Friday, March 23, 2012

They'll Know We are Christians

I note that several online Orthodox Christians are all up in arms about the UK's current proposal to "ban" the wearing of a cross in the workplace. (Actually, I think the proposal is not to ban it, but rather to allow employers the right to ban it if they wish. But I could be wrong, I haven't paid much attention to it).

Even some normally reasonable and level-headed Orthodox Christians here in the U.S. - and not the U.K. - have taken this as some sort of a personal affront and are all upset about it, calling for all of their Christian friends to wear a cross which is visible to the public on this day or that day in a move of solidarity with cross-wearing Christians in the UK.

I have at least a couple of thoughts about this.

First, since when does an employer not have the right to set guidelines on what their employees can or can't wear at work? (Several Orthodox Christians might be surprised to learn that many Orthodox churches have expectations about what's appropriate to wear for church, too! Click on the link to "Sunday dress.") It seems to me that employers have always had that right, and that employees have the right to either take a job or not take it if it doesn't suit them for whatever reason - or to leave a job if it stops suiting them for whatever reason. But to sue a company because you can't wear a cross at work seems ridiculous.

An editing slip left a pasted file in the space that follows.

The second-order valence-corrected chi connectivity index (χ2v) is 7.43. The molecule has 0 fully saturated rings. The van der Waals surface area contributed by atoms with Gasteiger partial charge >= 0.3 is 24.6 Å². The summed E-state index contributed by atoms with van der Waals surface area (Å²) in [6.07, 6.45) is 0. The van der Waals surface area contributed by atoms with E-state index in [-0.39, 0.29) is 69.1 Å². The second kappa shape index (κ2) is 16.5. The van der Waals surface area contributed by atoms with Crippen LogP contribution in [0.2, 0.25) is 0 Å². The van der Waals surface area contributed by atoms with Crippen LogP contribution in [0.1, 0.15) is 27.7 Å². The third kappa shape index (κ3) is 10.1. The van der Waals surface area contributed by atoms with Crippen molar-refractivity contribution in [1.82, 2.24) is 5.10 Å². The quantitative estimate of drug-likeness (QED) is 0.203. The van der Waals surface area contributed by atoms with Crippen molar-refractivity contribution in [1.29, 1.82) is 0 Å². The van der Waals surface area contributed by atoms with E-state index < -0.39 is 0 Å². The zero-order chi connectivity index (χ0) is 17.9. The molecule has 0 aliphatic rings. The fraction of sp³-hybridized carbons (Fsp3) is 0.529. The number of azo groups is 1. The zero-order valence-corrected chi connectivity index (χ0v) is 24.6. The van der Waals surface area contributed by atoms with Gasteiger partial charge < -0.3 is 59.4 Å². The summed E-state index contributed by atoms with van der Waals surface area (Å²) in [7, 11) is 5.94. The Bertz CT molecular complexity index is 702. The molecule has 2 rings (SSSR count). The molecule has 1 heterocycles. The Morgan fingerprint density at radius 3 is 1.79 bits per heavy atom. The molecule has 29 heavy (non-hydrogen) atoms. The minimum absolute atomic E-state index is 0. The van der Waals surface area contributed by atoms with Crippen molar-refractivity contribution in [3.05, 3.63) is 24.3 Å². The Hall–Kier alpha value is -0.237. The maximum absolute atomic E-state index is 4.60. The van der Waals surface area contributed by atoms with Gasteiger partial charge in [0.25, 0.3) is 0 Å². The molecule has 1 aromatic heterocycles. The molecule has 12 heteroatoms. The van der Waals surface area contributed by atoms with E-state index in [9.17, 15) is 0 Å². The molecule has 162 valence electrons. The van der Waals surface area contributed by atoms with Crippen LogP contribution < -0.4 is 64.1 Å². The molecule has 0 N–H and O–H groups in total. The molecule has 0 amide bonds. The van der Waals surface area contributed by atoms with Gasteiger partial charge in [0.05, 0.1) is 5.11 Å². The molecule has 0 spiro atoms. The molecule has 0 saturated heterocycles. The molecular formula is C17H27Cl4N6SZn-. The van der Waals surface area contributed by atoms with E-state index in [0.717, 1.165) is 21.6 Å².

Second, it is not wearing a necklace with a cross on it which makes one a Christian. It is not even wearing a necklace with a cross on it that most clearly identifies us as Christians.

I know several cross-wearing Christians whose words and deeds are sometimes not at all recognizable as "Christian." Heck, often I am such a Christian myself! And that's why (as I've said before), though I do wear a cross, I wear it under my clothing where it is not visible to the rest of the world. I don't wear it like some sort of a hello-my-name-is sticker to tell the world that I am a Christian. I wear it where I can feel it to remind myself that I am a Christian, and pray that it affects what I say -or write- and what I do. (Conversely, I know lots of folks who aren't even Christian at all - and so don't wear a cross - but who are more Christlike than many Christians.)

It isn't a piece of jewelry that identifies us to others as Christians. It's what's in our hearts and the love we show to others (all others, including those most difficult to love) which is the best witness to our faith.

I was talking to a wise woman at church on Wednesday evening at the potluck after presanctified liturgy and she mentioned that with church, too often people focus so hard on inconsequential things that they completely miss the really important things. She's right - and I think that applies here, too.

So today, on one of those "solidarity" days, I'm leaving my cross inside my shirt, which, for me, is where it belongs.